Java: Arithmetic Operators

Instructor: Martin Gibbs

Martin has 16 years experience in Human Resources Information Systems and has a PhD in Information Technology Management. He is an adjunct professor of computer science and computer programming.

A large chunk of programming involves math, from addition to multiplication to modulo operations. These math operations need not be confusing or overly complex. This lesson will cover the arithmetic operators in Java and provide working code examples.

Who Put the Math in Java?

Programming is math, no matter how you look at it. We are constantly adding, subtracting, multiplying and dividing values. Arithmetic is a really a key component of any programing language.

Java provides the four basic math operators, plus an additional one we call modulo operations. We'll get to that in a minute. It is a powerful little tool in its own right.

The Basics

Operator Function Example
+ Addition input1 + input2 + input3
- Subtraction sales - tax_amount
* Multiplication sales * commission
/ Division hours / minutes
% Modulo Returns a remainder of division, e.g., input % 2

Addition and Subtraction

Addition and subtraction use the + and - operators, as you find on any calculator. The following Java code shows the adding of a tax amount to a rate, followed by the subsequent subtraction of that rate. We'll set a value to hold the total, then subtract the rate from that total. If we do it right, we'll arrive back at the original rate:

//Our numbers:
double rate = 10.87;
double taxAmount = 3.25;
double newValue;
//Let's do some addition!
newValue = rate + taxAmount;
System.out.println(newValue);
//Now subtract it!
System.out.println(newValue - taxAmount);

The output of this operation:


Java Add Subtract Output


Note that Java will perform the math operations in order. For example, if you subtract a larger number from a smaller number, a negative value will result. Java follows the same order of operations as math does in the real world!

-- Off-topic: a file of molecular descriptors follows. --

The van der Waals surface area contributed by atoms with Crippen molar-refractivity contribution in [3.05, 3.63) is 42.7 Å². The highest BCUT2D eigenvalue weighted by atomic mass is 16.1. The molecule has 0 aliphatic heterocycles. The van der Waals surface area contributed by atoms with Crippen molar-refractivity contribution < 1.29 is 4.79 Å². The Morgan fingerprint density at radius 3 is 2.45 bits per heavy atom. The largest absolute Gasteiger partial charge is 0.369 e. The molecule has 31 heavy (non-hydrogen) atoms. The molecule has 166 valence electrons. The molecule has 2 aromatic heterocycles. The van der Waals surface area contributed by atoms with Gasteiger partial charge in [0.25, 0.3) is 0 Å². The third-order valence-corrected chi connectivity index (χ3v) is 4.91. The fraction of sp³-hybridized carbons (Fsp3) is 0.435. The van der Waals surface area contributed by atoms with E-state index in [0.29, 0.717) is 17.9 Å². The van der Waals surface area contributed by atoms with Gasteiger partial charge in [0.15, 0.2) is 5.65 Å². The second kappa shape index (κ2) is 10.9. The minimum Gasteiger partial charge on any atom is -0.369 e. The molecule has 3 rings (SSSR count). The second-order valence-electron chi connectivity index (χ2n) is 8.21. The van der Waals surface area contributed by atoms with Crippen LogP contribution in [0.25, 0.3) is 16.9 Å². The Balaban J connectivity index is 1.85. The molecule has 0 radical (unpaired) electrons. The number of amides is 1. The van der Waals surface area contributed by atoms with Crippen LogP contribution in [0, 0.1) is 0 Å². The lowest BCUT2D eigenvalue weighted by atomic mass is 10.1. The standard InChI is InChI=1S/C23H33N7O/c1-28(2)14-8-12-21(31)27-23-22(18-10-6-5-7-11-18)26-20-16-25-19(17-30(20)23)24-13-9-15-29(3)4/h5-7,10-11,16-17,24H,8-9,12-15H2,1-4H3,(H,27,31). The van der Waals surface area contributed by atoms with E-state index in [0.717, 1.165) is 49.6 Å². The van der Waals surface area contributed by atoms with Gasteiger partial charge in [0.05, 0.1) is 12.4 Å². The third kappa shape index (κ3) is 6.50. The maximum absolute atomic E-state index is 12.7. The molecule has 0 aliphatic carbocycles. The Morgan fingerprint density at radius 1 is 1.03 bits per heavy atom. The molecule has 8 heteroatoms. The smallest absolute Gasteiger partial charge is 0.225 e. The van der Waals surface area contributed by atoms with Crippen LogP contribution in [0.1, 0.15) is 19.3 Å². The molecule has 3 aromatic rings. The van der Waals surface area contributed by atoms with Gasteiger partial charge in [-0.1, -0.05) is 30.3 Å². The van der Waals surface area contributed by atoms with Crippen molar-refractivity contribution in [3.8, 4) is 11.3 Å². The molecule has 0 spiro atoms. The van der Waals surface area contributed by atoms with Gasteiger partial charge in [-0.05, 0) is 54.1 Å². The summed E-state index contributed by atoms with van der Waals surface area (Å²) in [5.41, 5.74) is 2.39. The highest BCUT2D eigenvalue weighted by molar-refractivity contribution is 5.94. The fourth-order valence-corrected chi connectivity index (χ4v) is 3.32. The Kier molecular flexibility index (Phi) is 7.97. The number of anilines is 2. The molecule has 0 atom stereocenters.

Multiplication and Division

Multiplication uses the asterisk (*) and division the forward slash (/) for their respective operations. Staying with our amount and tax rate example, let's multiply the amount by a tax rate, say .05. We'll use a large amount to simulate an annual tax bill. First we will multiply, then subtract the amount from the total earnings.

//Our numbers:
double earnings = 36504.87;
double taxRate = 0.05;
double taxBill;
double netPay;
//Multiply to find annual tax
taxBill = (earnings * taxRate);
netPay = earnings - taxBill;
System.out.println("Tax Bill: " + taxBill);
System.out.println("Net Pay: " + netPay);

This is the output. For now, we'll just show the whole number, rounding is another lesson.


Java math multiply output


This could have all been done in one statement, but when you are first starting out with programming, it is often best to keep the statements simple. Once you know they work, you can start to combine to reduce code.

Continuing with our example, let's divide the tax amount by 12, which will give us a monthly payment amount. We will repeat the entire block of code from above, in order to put it all together:

//Our numbers:
double earnings = 36504.87;
double taxRate = 0.05;
double taxBill;
double netPay;
//Multiply to find annual tax
taxBill = (earnings * taxRate);
netPay = earnings - taxBill;
System.out.println("Tax Bill: " + taxBill);
System.out.println("Net Pay: " + netPay);
// Divide by 12
System.out.println("Monthly Amount: " + taxBill / 12);

The output, with all values:


Java divide output


Be careful with multiplication, especially with data types. Notice that we've used the data type that holds the largest values, double. If you are dividing or multiplying, use double for the greatest precision!

A Note on Combining Operations

It is perfectly legal to combine multiple operations, just as you would in math. Remember that the order of operations rules still apply! This means that you need to make sure your parentheses all line up so you get your intended answer.

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